When Will My Baby Sleep Through the Night?

Posted by in No-Cry Newborn Sleep


How many times have you wondered this?  To find the answer you first need to fully understand the question. The medical definition of “sleeping through the night” for a young baby is a five-hour stretch. That’s FIVE hours—not the eight, ten, or twelve hours that you may wish for! Most babies still awaken two to three times a night up to six months of age, and once or twice a night up to one year old. A baby is considered to be “sleeping through the night” when he sleeps those five consecutive hours without waking up to feed. While this may not be your definition of sleeping through the night, it is the reasonable yardstick by which we measure a young baby’s sleep. Yes—some babies achieve this stretch much sooner than others, but they do all get there eventually.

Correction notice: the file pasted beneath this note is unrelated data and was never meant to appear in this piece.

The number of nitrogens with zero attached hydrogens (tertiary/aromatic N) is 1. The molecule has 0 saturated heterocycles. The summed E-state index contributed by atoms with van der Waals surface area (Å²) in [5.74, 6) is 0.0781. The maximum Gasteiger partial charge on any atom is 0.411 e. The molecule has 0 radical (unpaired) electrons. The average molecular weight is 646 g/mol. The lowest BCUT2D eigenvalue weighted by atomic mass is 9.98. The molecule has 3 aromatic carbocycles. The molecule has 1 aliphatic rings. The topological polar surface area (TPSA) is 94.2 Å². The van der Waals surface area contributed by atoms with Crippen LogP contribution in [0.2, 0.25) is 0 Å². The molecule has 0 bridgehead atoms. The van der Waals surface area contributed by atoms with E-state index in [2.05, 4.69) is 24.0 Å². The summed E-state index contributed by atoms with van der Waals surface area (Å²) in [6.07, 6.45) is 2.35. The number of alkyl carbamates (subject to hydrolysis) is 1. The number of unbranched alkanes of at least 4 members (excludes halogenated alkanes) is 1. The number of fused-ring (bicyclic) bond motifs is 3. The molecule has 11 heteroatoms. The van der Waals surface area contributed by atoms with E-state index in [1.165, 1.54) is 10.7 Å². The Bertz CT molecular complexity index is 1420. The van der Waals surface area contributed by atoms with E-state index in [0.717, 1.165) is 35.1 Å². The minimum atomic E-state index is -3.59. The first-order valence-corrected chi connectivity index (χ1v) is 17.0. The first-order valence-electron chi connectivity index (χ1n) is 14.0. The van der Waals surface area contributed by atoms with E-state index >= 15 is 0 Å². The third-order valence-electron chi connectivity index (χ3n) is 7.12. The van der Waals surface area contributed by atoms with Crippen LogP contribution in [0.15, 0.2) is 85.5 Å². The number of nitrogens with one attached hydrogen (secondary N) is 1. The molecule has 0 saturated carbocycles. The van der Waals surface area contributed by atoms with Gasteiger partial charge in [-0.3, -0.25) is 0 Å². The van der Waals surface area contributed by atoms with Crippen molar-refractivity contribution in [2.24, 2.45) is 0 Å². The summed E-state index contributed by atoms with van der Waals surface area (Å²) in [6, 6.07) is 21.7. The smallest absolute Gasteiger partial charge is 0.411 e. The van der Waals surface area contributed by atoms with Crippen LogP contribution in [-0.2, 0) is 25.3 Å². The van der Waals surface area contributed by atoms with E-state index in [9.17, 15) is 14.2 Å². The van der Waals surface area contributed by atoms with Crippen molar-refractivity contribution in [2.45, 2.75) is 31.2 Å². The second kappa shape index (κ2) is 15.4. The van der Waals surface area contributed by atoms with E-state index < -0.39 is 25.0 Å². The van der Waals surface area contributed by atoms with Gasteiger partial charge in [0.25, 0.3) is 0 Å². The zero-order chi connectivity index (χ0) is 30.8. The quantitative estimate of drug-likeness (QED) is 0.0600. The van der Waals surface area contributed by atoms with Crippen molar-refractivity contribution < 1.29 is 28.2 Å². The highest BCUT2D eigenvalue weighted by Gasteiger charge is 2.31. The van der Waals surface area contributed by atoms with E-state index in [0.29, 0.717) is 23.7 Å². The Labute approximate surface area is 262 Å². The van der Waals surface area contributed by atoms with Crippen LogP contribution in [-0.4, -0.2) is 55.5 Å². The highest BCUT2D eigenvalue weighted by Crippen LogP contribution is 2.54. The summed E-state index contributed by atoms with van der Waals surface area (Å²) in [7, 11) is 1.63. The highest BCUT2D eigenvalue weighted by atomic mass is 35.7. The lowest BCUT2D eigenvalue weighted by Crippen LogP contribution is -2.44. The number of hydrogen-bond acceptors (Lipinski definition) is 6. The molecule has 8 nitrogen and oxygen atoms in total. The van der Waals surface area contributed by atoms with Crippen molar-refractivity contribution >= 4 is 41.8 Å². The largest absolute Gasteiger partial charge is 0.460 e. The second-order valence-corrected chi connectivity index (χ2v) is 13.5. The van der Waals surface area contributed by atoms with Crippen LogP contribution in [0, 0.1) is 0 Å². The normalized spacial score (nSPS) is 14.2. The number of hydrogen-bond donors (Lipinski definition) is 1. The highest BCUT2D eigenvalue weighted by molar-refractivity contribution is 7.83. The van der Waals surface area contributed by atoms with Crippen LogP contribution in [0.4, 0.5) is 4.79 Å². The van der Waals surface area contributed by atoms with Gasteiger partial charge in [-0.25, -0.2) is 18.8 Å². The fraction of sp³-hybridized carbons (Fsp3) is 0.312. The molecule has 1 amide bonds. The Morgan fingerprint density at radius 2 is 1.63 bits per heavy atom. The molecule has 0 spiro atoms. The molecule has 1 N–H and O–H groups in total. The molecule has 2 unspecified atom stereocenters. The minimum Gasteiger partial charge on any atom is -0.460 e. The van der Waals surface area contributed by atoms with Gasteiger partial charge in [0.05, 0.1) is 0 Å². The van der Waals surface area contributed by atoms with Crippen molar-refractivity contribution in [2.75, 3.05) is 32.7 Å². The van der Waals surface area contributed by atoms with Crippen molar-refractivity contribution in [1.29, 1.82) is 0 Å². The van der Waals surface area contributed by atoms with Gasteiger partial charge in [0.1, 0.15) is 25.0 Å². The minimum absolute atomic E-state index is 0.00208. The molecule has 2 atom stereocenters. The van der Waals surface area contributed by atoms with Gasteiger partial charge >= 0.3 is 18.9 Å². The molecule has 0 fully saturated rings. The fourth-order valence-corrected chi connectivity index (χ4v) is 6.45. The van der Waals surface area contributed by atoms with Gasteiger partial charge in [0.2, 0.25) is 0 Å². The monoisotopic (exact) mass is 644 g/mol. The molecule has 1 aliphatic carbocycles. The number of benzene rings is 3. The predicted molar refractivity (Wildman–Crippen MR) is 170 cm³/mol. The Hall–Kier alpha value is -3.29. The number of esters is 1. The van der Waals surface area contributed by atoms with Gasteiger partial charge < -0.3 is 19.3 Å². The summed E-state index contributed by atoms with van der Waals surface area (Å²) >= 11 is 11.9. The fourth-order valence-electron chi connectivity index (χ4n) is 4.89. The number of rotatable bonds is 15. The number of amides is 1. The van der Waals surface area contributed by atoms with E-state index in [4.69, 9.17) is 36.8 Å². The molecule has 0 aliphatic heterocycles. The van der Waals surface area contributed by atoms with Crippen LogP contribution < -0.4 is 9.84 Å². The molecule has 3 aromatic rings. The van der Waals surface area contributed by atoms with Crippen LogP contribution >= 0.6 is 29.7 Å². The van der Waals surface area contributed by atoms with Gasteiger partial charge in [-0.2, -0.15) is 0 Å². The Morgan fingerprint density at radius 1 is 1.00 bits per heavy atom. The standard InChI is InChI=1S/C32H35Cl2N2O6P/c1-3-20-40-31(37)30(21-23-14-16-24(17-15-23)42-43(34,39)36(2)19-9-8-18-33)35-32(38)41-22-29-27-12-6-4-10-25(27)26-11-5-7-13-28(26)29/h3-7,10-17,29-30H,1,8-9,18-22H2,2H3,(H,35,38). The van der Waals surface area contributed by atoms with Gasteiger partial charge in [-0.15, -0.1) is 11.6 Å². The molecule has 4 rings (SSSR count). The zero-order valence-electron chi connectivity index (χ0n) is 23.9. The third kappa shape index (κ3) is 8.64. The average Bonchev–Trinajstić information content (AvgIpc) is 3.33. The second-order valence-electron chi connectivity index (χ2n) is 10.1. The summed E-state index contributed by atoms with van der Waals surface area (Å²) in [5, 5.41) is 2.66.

Eleanor Rose

My friend’s baby sleeps better than mine!

All you have to do is bring up the topic of sleep around parents, and you can see the sleep-deprived confusion on their faces. Our society is inundated with dictates that tell us our baby should be sleeping all night, and if he’s not it is our fault. There is so much pressure to prove that we are good parents and doing the right thing by having a sleeping baby that many parents hide their real truth from their friends and family members – or even their doctors. The parenting website Netmums questioned almost 11,000 parents about sleep issues. The findings showed that the pressure to be a perfect parent is so great that around one-third admitted to lying about their child’s sleeping habits. (And how many more lied but didn’t admit it?)

Understanding the Science of Sleep

If you know what to expect in the sleep department, you can relax and enjoy your baby fully. Having realistic expectations right up front can take a lot of pressure off you and your baby, and help you combat any bad advice thrown your way. So, erase all the opinions and theories that you’ve heard about how  babies sleep, and learn a few important facts, beginning with the five-hours-is-sleeping-through-the-night rule. The more facts you know about baby sleep, the more realistic your expectations can be.